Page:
Mountainair’s Chautauqua became so popular that gifted musicians, lecturers, artists, and educators traveled great distances to lecture or present at the assembly. New Mexico’s Governor George Curry, in office from 1907 to 1910, gave a lecture at the Chautauqua Assembly in 1909, as did many others who held leadership roles throughout the Southwest.
A 1913 article in the Mountainair Independent raved about the Chautauqua’s success: “The Association owns a commodious and comfortably seated tabernacle, seating 600 people, in a natural park, situated about one half mile from the business part of town. The Chautauqua has attracted a splendid class of citizens, who are making this an ideal location in which to build homes and rear families. The moral and intellectual environment is unexcelled.”
The Chautauqua Movement began to lose momentum in 1917, due in large part to America’s involvement in World War I. Trains were needed to transport troops and war supplies, plus Americans were encouraged to buy war bonds instead of Chautauqua tickets. Mountainair also closed its assembly in that year, due not only to the war but also to the death of John W. Corbett, who had always been the driving force behind the movement in Mountainair.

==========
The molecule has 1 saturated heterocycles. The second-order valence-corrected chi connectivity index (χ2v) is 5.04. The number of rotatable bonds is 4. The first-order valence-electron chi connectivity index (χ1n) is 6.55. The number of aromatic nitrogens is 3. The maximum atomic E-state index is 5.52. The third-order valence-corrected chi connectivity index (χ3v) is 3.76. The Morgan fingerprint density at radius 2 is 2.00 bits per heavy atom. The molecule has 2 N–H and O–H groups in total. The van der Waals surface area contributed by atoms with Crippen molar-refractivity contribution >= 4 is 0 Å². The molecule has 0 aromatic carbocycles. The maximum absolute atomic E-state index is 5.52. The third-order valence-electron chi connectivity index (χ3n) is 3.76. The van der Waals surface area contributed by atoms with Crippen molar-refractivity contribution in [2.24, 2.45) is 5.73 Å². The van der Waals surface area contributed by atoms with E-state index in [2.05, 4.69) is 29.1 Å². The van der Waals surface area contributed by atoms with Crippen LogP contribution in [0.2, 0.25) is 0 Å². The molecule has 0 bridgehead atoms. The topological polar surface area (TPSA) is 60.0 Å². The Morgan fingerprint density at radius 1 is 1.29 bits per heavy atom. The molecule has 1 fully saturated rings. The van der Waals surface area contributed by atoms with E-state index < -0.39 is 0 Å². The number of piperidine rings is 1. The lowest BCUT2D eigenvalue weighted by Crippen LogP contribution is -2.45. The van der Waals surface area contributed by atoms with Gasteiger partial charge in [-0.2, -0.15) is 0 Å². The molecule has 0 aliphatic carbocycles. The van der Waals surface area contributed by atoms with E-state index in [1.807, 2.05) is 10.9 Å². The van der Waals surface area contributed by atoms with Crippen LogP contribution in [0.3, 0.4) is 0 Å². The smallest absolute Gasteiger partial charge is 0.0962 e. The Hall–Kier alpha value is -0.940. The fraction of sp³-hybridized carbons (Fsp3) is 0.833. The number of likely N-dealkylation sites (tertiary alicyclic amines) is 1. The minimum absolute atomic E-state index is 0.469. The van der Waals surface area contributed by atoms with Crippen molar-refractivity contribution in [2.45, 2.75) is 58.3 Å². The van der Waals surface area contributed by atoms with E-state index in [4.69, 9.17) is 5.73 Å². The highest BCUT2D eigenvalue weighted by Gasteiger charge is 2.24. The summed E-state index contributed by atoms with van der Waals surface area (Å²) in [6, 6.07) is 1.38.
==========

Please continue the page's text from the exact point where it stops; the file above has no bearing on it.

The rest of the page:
Competition from radio and movies, and the new mobility that came with the automobile, likewise played a role in the decline of the Chautauqua. Even so, the movement instigated the development of the beginnings of the Adult Education Movement in the United States, and many of our country’s arts and humanities programs, libraries, and even museums owe their establishment in part to the desire for self-enrichment that is the legacy of the Chautauqua Movement.